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Hey everyone, as the title says in the past two and a half years or so I have replaced at least 3 brake callipers per side on the front. Bought my FJ in May of 2012 with 125,000km on it and didn't have a single issue for the first few years. In the past two and a half years I have tried different brands of callipers cheap and expensive but nothing seems to last. After some research on here I replaced the flex hoses hoping that was the issue. Today I just replaced my front left calliper after putting a new one on in October of 2016. If anyone else has had a problem with their FJ similar to mine please let me know what you have done to try it fix it and if it work or not, i'm getting pretty tired of replacing them!!
 

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Hey everyone, as the title says in the past two and a half years or so I have replaced at least 3 brake callipers per side on the front. Bought my FJ in May of 2012 with 125,000km on it and didn't have a single issue for the first few years. In the past two and a half years I have tried different brands of callipers cheap and expensive but nothing seems to last. After some research on here I replaced the flex hoses hoping that was the issue. Today I just replaced my front left calliper after putting a new one on in October of 2016. If anyone else has had a problem with their FJ similar to mine please let me know what you have done to try it fix it and if it work or not, i'm getting pretty tired of replacing them!!
Wow, that seems off. Do you have any more info on location, usage, caliper brand, etc. that might be relevant to the conditions that the calipers are experiencing?

Also, welcome to the forum!
 

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I just changed my fronts. They were awful grabby. I had a hard pull to the left since I bought it about one and a half years ago. I replaced them with '12 4runner calipers and rotors. They are supposed to be redesigned and less prone to seizing. They are a lot bigger too. Working great so far.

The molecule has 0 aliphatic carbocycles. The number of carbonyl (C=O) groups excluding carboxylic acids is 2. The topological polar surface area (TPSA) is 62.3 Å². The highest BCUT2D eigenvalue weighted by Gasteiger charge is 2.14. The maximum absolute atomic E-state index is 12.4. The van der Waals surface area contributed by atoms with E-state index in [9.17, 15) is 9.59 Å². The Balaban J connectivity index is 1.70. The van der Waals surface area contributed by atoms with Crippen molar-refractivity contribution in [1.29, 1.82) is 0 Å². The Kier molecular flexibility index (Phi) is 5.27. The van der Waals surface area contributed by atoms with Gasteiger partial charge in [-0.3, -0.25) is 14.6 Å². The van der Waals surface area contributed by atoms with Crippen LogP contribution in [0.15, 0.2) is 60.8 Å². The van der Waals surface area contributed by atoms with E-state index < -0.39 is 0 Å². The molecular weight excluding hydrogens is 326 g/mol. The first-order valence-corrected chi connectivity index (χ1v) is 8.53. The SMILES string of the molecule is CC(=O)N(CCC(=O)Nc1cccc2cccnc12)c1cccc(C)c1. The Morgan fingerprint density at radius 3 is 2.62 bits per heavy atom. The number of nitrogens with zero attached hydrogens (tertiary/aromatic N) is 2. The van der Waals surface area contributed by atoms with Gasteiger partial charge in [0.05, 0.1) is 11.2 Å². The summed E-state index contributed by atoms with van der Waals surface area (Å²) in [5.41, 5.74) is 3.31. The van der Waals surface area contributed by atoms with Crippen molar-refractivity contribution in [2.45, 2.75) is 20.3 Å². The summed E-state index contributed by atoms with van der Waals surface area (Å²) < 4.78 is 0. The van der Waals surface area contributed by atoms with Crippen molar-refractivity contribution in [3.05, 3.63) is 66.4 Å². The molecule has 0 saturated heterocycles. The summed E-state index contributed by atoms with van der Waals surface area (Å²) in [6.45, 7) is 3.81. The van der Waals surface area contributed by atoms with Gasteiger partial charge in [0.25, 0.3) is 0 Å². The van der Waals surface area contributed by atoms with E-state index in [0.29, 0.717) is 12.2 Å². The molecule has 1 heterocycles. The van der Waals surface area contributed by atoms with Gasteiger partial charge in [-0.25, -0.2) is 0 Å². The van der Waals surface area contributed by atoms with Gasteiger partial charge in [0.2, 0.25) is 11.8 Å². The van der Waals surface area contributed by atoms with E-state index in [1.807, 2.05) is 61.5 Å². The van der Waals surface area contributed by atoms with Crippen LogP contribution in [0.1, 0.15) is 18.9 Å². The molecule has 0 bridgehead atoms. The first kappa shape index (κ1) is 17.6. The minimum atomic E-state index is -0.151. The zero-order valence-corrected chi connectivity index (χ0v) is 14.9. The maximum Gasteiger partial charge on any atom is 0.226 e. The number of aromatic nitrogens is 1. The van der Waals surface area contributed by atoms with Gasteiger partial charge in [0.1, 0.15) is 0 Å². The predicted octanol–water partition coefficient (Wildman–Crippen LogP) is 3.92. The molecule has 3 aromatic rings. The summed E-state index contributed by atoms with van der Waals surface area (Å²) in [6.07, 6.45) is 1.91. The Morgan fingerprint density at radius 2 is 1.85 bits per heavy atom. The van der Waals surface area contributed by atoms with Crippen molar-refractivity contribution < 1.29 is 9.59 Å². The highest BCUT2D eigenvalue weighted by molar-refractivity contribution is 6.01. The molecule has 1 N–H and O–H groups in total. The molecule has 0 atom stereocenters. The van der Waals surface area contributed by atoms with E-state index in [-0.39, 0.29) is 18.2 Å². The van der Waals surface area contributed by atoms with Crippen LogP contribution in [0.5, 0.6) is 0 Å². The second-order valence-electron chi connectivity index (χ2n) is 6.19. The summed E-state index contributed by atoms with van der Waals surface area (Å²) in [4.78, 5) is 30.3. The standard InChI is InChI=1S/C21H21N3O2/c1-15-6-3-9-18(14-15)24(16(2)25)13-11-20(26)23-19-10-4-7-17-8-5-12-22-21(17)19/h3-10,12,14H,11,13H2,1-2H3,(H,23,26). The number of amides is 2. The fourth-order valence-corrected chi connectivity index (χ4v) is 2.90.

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I live in southern Ontario, Canada. It is my daily driver and put on approx 25,000km a year of pretty much perfect driving (cruising at 90km/hr on country roads) with very minimal city driving and and offloading. As for brands I can't think of the names off the top of my head. At least one set I got from a Toyota dealer, a couple from local parts stores (possibly AC Delco). The one I put on today was a NAPA Eclipse. Only mods are 2.5inch daystar lift, MB TKO rims and 285/70/17 Falkens off of discount tire direct. FJ just rolled over 240,000km
 

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I have heard of that the last time i was looking into the problem, would love to but just started a new career that is only part time right now so its not really in the cards......although replacing them every year or so isn't that cheap either, justified upgrade??
 

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I got them online through rock auto. After I get my core refunded they cost a little over $50 dollars each. Cheaper than the parts store. Doesn't your parts store offer warranty? Auto zone and the like usually offer lifetime replacement on a lot of parts.

Also have to buy new pads and rotors...
 

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Most carry a 1 year warranty so i have got a couple free one. I may go with the 4runner parts next time, it's more about the problem than it is the money though. A few times it hasn't been in the most convenient of places that they decide they want to start to freeze, one of my rims now has HEAVY baked on brake dust that ironX, clay bars, and my polisher can't touch from having to drive it to my tools.
 

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Just a thought, I accidentally used the wrong type of brake fluid on the rear brake of a Harley I had, it was constantly seizing up.
Once I realized what I did and flushed the system/replaced the caliper ...... all was good. :eek: